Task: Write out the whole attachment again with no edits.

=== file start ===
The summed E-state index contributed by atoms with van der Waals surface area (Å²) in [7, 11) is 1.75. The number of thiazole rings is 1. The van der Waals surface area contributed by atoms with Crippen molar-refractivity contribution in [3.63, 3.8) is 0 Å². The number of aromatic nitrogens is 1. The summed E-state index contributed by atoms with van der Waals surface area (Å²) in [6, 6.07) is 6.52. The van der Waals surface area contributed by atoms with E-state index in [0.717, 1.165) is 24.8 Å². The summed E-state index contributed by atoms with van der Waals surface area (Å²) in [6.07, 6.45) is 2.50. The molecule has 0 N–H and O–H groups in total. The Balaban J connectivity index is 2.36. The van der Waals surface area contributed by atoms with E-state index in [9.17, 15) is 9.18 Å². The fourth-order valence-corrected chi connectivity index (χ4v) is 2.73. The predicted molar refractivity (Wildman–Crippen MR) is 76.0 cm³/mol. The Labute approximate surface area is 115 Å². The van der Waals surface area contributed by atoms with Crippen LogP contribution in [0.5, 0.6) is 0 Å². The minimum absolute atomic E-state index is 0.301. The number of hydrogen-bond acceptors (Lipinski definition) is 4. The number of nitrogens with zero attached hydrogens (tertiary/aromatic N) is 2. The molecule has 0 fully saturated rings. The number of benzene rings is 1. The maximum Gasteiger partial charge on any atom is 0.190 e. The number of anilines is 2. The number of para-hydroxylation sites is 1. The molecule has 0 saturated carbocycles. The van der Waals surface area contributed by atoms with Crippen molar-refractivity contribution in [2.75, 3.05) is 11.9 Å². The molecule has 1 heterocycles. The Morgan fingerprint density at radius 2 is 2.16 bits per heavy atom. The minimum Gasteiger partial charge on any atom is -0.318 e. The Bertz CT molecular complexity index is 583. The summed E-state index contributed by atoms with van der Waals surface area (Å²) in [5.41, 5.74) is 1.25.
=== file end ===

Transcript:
The summed E-state index contributed by atoms with van der Waals surface area (Å²) in [7, 11) is 1.75. The number of thiazole rings is 1. The van der Waals surface area contributed by atoms with Crippen molar-refractivity contribution in [3.63, 3.8) is 0 Å². The number of aromatic nitrogens is 1. The summed E-state index contributed by atoms with van der Waals surface area (Å²) in [6, 6.07) is 6.52. The van der Waals surface area contributed by atoms with E-state index in [0.717, 1.165) is 24.8 Å². The summed E-state index contributed by atoms with van der Waals surface area (Å²) in [6.07, 6.45) is 2.50. The molecule has 0 N–H and O–H groups in total. The Balaban J connectivity index is 2.36. The van der Waals surface area contributed by atoms with E-state index in [9.17, 15) is 9.18 Å². The fourth-order valence-corrected chi connectivity index (χ4v) is 2.73. The predicted molar refractivity (Wildman–Crippen MR) is 76.0 cm³/mol. The Labute approximate surface area is 115 Å². The van der Waals surface area contributed by atoms with Crippen LogP contribution in [0.5, 0.6) is 0 Å². The minimum absolute atomic E-state index is 0.301. The number of hydrogen-bond acceptors (Lipinski definition) is 4. The number of nitrogens with zero attached hydrogens (tertiary/aromatic N) is 2. The molecule has 0 fully saturated rings. The number of benzene rings is 1. The maximum Gasteiger partial charge on any atom is 0.190 e. The number of anilines is 2. The number of para-hydroxylation sites is 1. The molecule has 0 saturated carbocycles. The van der Waals surface area contributed by atoms with Crippen molar-refractivity contribution in [2.75, 3.05) is 11.9 Å². The molecule has 1 heterocycles. The Morgan fingerprint density at radius 2 is 2.16 bits per heavy atom. The minimum Gasteiger partial charge on any atom is -0.318 e. The Bertz CT molecular complexity index is 583. The summed E-state index contributed by atoms with van der Waals surface area (Å²) in [5.41, 5.74) is 1.25.